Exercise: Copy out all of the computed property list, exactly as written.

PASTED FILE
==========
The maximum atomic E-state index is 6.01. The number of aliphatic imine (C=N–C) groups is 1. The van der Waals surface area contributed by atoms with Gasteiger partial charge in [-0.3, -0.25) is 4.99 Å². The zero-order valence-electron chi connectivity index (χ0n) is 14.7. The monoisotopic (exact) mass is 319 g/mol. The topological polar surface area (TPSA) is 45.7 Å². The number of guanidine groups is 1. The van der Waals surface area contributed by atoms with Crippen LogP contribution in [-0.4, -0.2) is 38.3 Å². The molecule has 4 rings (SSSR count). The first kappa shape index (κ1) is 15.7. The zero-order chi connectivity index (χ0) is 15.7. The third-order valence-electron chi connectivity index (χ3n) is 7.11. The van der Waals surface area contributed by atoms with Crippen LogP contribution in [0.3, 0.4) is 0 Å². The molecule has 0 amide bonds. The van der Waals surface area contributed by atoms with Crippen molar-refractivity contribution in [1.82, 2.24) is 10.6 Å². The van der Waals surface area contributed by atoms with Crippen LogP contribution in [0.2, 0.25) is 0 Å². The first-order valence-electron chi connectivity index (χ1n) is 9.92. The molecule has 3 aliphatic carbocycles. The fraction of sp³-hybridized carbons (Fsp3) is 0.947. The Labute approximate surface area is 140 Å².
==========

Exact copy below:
The maximum atomic E-state index is 6.01. The number of aliphatic imine (C=N–C) groups is 1. The van der Waals surface area contributed by atoms with Gasteiger partial charge in [-0.3, -0.25) is 4.99 Å². The zero-order valence-electron chi connectivity index (χ0n) is 14.7. The monoisotopic (exact) mass is 319 g/mol. The topological polar surface area (TPSA) is 45.7 Å². The number of guanidine groups is 1. The van der Waals surface area contributed by atoms with Crippen LogP contribution in [-0.4, -0.2) is 38.3 Å². The molecule has 4 rings (SSSR count). The first kappa shape index (κ1) is 15.7. The zero-order chi connectivity index (χ0) is 15.7. The third-order valence-electron chi connectivity index (χ3n) is 7.11. The van der Waals surface area contributed by atoms with Crippen LogP contribution in [0.3, 0.4) is 0 Å². The molecule has 0 amide bonds. The van der Waals surface area contributed by atoms with Crippen molar-refractivity contribution in [1.82, 2.24) is 10.6 Å². The van der Waals surface area contributed by atoms with Crippen LogP contribution in [0.2, 0.25) is 0 Å². The first-order valence-electron chi connectivity index (χ1n) is 9.92. The molecule has 3 aliphatic carbocycles. The fraction of sp³-hybridized carbons (Fsp3) is 0.947. The Labute approximate surface area is 140 Å².